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In re Children of Benjamin D.

Supreme Court of Maine

October 4, 2018

IN RE CHILDREN OF BENJAMIN D.

          Submitted On Briefs: September 26, 2018

          Aaron B. Rowden, Esq., Waterville, for appellant Father

          Janet T. Mills, Attorney General, and Meghan Szylvian, Asst. Atty. Gen., Office of the Attorney General, Augusta, for appellee Department of Health and Human Services

          Panel: SAUFLEY, C.J., and ALEXANDER, MEAD, GORMAN, JABAR, and HUMPHREY, JJ.

          PER CURIAM

         [¶l] Benjamin D. appeals from a judgment of the District Court (Augusta, Fowle, J.) terminating his parental rights to his two children.[1] He challenges the sufficiency of the evidence supporting the court's finding of parental unfitness and the court's discretionary determination that termination is in the best interests of the children. See 22 M.R.S. § 4O55(1)(B)(2) (2017). Because the evidence supports the court's findings and discretionary determinations, we affirm the judgment.

         [¶2] Based on competent evidence in the record, the court found by clear and convincing evidence that the father (1) is unable to protect the children from jeopardy, and these circumstances are unlikely to change within a time that is reasonably calculated to meet the children's needs and (2) is unwilling and unable to take responsibility for the children within a time that is reasonably calculated to meet the children's needs. See 22 M.R.S. §4055(1)(B)(2)(b)(i)-(ii) (2017). The court also found that termination of the father's parental rights is in the children's best interests. See 22 M.R.S. §4055(1)(B)(2)(a).

         [¶3] We review factual findings supporting the unfitness determination for clear error and apply the same standard to the factual findings supporting the best interest determination. See In re Child of James R., 2018 ME 50, ¶¶ 11, 14, 182 A.3d 1252. We review the court's ultimate conclusion that termination is in the children's best interest for an abuse of discretion. See In re Anastasia M., 2017 ME 213, ¶ 2, 172 A.3d 922.

         [¶4] The court based its determinations on the following findings of fact:

The Department of Health and Human Services (hereinafter DHHS) has been involved with [the father] since at least 2009.... [T]he Department became involved again, following the birth of [his youngest daughter], [in June 2016]. She was born drug affected. . . . Because of other reports of drug use by [the mother and the father], and domestic violence between them, the Department met with the father at his residence This residence was actually a bedroom in [a friend's] apartment, and it was cluttered. On June 20, 2016, the mother was arrested for assaulting the father. ... On this same date, harmful chemicals were discovered in the father's residence, and he was ultimately arrested, charged and convicted of Operation of a Methamphetamine Lab. [The oldest daughter] was found to be filthy and was placed in Interim care out of concern that she may have been present while the Lab was in operation. The father denied at the hearing that this was the case, but did acknowledge that the Lab was located at his stated residence
[The father's] treatment with [a treatment provider] started in August 2017, and lasted until he was terminated from the program, for hanging up on treatment personnel who were attempting to conduct a pill count on December 28, 2017.... It is also noted that the father made no further effort to get back into counseling, and was not in counseling at the time of the hearing on January 24, 2018.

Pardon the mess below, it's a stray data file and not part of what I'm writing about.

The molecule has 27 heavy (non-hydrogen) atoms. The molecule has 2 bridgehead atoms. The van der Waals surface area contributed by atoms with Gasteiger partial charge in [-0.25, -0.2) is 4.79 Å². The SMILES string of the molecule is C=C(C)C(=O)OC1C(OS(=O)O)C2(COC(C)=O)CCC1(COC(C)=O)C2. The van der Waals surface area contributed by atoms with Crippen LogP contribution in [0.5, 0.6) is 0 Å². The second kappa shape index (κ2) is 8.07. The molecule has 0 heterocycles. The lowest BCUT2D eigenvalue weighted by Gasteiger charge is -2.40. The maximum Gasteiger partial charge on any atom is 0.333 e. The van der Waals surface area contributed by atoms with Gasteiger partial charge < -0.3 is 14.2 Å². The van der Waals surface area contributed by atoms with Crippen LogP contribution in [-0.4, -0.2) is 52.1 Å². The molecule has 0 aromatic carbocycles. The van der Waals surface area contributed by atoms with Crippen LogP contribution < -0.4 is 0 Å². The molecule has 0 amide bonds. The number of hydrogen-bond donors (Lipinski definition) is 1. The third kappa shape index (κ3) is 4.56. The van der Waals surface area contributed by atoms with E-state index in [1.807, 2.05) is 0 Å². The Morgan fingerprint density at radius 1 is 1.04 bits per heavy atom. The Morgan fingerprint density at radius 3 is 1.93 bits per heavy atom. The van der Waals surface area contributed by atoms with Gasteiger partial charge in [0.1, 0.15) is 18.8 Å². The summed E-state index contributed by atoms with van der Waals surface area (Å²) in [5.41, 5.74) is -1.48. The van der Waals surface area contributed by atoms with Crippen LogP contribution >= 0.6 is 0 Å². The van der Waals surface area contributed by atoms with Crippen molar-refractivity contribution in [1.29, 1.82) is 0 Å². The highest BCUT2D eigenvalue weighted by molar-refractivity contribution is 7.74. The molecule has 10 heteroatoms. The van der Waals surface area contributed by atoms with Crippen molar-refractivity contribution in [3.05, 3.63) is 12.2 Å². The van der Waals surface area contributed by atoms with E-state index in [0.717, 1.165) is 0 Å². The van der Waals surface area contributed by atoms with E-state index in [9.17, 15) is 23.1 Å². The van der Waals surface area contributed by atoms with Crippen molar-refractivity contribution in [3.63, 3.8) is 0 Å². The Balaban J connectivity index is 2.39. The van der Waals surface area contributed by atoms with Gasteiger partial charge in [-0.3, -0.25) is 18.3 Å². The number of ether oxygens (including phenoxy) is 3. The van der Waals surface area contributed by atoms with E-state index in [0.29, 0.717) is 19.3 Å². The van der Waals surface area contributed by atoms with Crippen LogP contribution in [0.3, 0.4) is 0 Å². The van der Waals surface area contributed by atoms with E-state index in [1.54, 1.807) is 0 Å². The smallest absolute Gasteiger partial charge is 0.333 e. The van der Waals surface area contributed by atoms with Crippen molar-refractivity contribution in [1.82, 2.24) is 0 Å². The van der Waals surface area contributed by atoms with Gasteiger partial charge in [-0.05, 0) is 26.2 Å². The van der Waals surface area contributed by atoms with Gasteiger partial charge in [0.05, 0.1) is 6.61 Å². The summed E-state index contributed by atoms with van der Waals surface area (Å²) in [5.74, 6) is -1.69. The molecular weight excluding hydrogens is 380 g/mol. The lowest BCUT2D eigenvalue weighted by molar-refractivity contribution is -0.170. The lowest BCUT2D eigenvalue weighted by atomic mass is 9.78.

[The father] tested positive for cocaine in the fall of 2017, which he denies. In 2012, he was convicted of Assault, Criminal Trespass and Theft. He denied the assault during his testimony. In 2009, he was convicted of Sexual Abuse of a minor His refusal to accept full responsibility for his actions, has more significance with the court, than the convictions themselves. He has fathered six children and does not provide care for any of them. The record reflects that he previously discontinued treatment in November of 2016, while he was waiting for the resolution of his charge for Operating a Methamphetamine Lab. Similarly, his denial that the children were anywhere near the methamphetamine lab does not appear to ring true. The lab was operated at [his residence] during the spring of 2016. The record reflects that during this time the children were present upon those premises.
Of additional concern to the court is the father's continued relationship with [the mother]This concerns the court greatly, with respect to whether he is putting the needs of his children first, as he also acknowledged that [the mother] is not good for him or the children. It should be noted that [the mother] consented to a Termination of her parental rights on June 27, 2017. [The father] has alternatively stated that his relationship with [the mother] ended fourteen months ago, or two months ago, and it is clear that his association with her continued until the hearing in January.
[The father] has engaged in counseling and treatment with [a treatment provider] for a sustained period of five months before they terminated him from treatment. A cocaine relapse was the significant blemish during this time period. The court is concerned about [the father's] termination from treatment.... His failure to follow up with other treatment is also of concern. His continued association with [the mother] at a time when all of his ...

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